Canada: The Latest Case On Social Host Liability

Last Updated: December 21 2018
Article by Sara Baum, Student-at-Law

In Childs v. Desormeaux, 2006 SCC 18, the leading case on social host liability, the Supreme Court of Canada found that no duty of care existed where an intoxicated guest left a party, got in their car, and was involved in a motor vehicle accident in which one individual was killed and another seriously injured.

While the decision in Childs left open the possibility that, in the right circumstances, a social host could be found liable, the Court set a relatively high bar for social host liability. The test has proven difficult to meet.

The most recent decision on social host liability is the Ontario Court of Appeal's decision in Williams v. Richard, 2018 ONCA 889.


Mr. Williams and Mr. Richard were colleagues and friends who regularly drank beer together after work. On the evening in question, Mr. Williams became intoxicated after consuming approximately 15 beers at Mr. Richard's home, where he lived with his mother, Ms. Richard.

Mr. Richard, who knew that Mr. Williams was in no state to drive, became aware of Mr. Williams' intention to drive his children's babysitter home, with his children in the car. The two had a pact that if either of them was going to drive while intoxicated and children were involved, the other would call the police.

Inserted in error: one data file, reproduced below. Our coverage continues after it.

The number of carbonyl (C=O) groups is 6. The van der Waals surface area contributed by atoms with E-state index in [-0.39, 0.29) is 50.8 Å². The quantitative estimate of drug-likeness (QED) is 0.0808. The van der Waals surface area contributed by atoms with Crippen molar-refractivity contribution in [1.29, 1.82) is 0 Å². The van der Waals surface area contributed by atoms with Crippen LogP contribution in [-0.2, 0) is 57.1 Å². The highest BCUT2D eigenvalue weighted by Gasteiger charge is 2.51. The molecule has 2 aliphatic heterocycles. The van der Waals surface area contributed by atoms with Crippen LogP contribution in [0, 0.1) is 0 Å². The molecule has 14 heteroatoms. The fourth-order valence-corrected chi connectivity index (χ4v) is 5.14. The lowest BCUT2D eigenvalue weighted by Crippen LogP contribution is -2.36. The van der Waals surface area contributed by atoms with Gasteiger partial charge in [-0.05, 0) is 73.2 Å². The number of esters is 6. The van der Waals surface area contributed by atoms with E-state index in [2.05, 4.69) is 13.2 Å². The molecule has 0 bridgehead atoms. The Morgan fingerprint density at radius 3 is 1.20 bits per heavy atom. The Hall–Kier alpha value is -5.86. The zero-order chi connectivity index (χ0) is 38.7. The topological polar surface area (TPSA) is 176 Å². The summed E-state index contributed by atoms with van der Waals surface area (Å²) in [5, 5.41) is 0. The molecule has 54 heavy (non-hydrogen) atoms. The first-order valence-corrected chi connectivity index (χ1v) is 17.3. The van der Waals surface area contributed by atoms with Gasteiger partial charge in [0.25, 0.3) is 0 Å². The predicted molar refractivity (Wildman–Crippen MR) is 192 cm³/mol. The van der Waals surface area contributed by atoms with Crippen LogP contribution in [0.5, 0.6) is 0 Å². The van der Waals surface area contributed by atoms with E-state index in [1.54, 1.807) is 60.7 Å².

Although Mr. Richard threatened to call the police, he did nothing further to stop Mr. Williams from driving.

Shortly after leaving the Richard's residence, Mr. Williams loaded his children into his car and drove the babysitter home. On his way back, he was involved in a serious accident, in which he was killed and his children were allegedly seriously injured.

Actions were brought against both Mr. and Ms. Richard, on the grounds that they had breached their duties of care as social hosts.


Mr. and Ms. Richard brought a motion for summary judgment, arguing that no duty of care was owed. The motion judge ruled in their favour, concluding that the requisite duty of care was not established. Relying on John v. Flynn ((2001), 54 OR (3d) 774 (CA)), she found that even if a duty of care did exist, it would have ended once Mr. Williams arrived home safely before leaving again to drive the babysitter.